Intel's Haswell Architecture Analyzed: Building a New PC and a New Intelby Anand Lal Shimpi on October 5, 2012 2:45 AM EST
The Haswell Front End
Conroe was a very wide machine. It brought us the first 4-wide front end of any x86 micro-architecture, meaning it could fetch and decode up to 4 instructions in parallel. We've seen improvements to the front end since Conroe, but the overall machine width hasn't changed - even with Haswell.
Haswell leaves the overall pipeline untouched. It's still the same 14 - 19 stage pipeline that we saw with Sandy Bridge depending on whether or not the instruction is found in the uop cache (which happens around 80% of the time). L1/L2 cache latencies are unchanged as well. Since Nehalem, Intel's Core micro-architectures have supported execution of two instruction threads per core to improve execution hardware utilization. Haswell also supports 2-way SMT/Hyper Threading.
The front end remains 4-wide, although Haswell features a better branch predictor and hardware prefetcher so we'll see better efficiency. Since the pipeline depth hasn't increased but overall branch prediction accuracy is up we'll see a positive impact on overall IPC (instructions executed per clock). Haswell is also more aggressive on the speculative memory access side.
The image below is a crude representation I put together of the Haswell front end compared to the two previous tocks. If you click the buttons below you'll toggle between Haswell, Sandy Bridge and Nehalem diagrams, with major changes highlighted.
In short, there aren't many major, high-level changes to see here. Instructions are fetched at the top, sent through a bunch of steps before getting to the decoders where they're converted from macro-ops (x86 instructions) to an internally understood format known to Intel as micro-ops (or µops). The instruction fetcher can grab 4 - 5 x86 instructions at a time, and the decoders can output up to 4 micro-ops per clock.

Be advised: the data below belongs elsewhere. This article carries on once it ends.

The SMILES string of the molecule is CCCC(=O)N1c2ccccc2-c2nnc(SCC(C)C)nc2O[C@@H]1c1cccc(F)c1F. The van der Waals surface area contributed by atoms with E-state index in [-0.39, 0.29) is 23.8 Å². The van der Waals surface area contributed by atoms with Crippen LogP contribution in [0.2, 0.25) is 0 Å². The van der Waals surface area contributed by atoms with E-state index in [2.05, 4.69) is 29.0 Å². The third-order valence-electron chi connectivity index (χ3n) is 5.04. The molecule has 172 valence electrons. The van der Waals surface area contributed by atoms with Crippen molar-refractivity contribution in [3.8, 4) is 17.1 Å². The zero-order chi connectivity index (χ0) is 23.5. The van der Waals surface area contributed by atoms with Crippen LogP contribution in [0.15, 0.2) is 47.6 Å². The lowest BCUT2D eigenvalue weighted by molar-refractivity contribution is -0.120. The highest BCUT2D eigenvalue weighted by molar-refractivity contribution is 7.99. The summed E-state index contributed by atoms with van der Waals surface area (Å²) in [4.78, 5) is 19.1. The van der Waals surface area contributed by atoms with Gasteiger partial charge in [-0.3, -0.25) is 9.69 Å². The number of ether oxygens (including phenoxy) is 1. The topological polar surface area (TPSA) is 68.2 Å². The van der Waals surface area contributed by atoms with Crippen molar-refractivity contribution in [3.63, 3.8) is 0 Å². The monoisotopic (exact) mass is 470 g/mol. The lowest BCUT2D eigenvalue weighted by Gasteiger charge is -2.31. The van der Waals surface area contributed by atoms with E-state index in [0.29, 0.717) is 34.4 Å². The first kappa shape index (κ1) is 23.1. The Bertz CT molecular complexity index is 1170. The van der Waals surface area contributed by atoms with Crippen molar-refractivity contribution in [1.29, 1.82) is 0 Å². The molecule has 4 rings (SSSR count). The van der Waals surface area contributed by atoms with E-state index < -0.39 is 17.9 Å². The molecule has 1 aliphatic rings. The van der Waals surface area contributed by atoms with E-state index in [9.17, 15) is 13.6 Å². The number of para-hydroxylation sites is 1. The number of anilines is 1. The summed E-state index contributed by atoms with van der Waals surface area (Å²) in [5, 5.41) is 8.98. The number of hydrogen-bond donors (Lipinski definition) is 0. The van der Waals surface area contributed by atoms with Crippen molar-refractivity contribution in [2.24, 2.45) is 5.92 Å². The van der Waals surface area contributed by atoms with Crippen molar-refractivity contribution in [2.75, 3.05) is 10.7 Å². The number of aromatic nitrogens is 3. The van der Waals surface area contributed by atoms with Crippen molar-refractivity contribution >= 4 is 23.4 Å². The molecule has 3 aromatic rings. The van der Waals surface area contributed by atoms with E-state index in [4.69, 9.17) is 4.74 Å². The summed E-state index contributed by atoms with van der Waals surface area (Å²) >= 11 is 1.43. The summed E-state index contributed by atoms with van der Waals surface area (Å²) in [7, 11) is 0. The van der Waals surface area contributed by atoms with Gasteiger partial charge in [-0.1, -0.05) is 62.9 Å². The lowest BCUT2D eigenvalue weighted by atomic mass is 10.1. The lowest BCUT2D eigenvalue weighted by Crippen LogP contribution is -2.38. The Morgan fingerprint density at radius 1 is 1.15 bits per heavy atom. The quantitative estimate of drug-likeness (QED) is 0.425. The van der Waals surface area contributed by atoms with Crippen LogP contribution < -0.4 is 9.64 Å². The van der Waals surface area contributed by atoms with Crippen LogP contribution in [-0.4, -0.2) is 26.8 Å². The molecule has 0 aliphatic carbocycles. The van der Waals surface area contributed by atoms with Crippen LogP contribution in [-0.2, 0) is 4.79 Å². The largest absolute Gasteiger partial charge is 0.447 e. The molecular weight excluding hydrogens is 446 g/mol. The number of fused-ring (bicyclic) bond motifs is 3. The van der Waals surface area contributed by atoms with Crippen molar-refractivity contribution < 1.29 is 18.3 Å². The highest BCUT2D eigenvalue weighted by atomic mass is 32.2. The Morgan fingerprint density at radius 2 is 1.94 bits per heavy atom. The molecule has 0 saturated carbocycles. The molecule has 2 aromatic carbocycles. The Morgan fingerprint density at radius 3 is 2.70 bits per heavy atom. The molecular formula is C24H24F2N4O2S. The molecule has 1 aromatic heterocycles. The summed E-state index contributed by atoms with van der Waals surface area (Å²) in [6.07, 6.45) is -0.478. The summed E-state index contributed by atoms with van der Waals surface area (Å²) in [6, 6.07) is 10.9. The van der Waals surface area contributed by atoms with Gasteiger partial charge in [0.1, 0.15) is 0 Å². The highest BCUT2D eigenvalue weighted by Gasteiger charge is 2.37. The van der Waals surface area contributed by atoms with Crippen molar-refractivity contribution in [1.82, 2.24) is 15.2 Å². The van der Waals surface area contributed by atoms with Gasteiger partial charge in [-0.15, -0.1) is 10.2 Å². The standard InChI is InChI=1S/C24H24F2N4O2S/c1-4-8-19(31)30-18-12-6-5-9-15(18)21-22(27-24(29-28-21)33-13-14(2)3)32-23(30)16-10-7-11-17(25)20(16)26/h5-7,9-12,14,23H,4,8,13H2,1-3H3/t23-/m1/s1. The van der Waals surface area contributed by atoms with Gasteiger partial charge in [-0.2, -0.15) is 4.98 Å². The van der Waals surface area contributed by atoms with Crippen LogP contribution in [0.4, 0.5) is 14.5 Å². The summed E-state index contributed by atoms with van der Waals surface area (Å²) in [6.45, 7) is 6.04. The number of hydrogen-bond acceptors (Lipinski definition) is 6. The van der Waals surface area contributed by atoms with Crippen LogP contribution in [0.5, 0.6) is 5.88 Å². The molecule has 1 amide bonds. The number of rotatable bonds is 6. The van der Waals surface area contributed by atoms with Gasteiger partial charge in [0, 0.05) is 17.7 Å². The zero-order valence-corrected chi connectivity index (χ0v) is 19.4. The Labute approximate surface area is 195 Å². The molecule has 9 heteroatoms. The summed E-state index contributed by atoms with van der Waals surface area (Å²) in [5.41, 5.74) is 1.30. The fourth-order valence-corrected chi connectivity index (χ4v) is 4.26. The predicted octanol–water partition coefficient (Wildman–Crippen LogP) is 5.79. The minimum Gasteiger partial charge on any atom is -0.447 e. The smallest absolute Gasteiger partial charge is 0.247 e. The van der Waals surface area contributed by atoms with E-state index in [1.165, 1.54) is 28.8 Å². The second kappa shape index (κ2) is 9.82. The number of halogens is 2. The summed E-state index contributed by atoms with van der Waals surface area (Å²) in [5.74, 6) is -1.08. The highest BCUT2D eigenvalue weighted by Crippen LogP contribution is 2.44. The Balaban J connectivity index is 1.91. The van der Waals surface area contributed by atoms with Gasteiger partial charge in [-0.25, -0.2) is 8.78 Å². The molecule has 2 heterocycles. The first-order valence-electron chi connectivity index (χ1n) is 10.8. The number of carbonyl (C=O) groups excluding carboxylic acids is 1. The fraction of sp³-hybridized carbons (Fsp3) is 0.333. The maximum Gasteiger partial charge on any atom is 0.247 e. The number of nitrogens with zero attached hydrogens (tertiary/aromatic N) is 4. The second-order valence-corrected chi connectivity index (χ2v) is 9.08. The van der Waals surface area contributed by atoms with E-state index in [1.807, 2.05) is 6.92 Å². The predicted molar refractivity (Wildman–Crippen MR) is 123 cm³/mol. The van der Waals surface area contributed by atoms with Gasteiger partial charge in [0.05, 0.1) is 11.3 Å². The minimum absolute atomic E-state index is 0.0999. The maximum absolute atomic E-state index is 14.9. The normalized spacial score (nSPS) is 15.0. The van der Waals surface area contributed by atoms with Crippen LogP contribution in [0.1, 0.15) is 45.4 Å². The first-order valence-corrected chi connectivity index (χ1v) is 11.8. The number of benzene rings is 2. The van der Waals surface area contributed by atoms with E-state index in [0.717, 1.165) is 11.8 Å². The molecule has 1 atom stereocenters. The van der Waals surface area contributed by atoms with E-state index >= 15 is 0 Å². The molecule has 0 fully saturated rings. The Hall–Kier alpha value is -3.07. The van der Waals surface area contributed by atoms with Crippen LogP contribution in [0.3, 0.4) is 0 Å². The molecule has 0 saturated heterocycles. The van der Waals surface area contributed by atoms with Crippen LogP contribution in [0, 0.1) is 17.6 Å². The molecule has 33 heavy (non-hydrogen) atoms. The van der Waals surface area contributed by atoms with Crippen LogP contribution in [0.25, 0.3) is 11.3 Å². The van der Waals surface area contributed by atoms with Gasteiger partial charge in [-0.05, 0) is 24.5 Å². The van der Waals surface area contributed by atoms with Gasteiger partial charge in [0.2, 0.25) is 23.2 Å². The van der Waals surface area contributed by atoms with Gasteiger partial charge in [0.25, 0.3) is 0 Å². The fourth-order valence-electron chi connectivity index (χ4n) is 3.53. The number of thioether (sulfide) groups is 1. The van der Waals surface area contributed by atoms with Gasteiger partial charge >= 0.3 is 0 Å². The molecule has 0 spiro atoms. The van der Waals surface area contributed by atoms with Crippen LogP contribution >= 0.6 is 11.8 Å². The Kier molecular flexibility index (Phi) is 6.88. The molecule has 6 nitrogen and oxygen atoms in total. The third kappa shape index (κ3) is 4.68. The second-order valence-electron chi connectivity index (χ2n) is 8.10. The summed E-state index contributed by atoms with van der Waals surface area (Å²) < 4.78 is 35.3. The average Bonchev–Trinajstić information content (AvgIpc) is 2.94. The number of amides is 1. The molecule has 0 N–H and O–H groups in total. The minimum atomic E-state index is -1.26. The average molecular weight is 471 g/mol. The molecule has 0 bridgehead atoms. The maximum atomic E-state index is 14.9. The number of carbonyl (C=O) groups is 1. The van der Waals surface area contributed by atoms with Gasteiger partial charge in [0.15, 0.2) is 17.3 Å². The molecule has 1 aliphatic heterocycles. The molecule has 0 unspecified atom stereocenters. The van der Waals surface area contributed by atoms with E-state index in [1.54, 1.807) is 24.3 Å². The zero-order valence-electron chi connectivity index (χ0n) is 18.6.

Sandy Bridge introduced the 1.5K µop cache that caches decoded micro-ops. When future instruction fetch requests are made, if the instructions are contained within the µop cache everything north of the cache is powered down and the instructions are serviced from the µop cache. The decode stages are very power hungry so being able to skip them is a boon to power efficiency. There are also performance benefits as well. A hit in the µop cache reduces the effective integer pipeline to 14 stages, the same length as it was in Conroe in 2006. Haswell retains all of these benefits. Even the µop cache size remains unchanged at 1.5K micro-ops (approximately 6KB in size).
Although it's noted above as a new/changed block, the updated instruction decode queue (aka allocation queue) was actually one of the changes made to improve single threaded performance in Ivy Bridge.
The instruction decode queue (where instructions go after they've been decoded) is no longer statically partitioned between the two threads that each core can service.
The big changes in Haswell are at the back end of the pipeline, in the execution engine.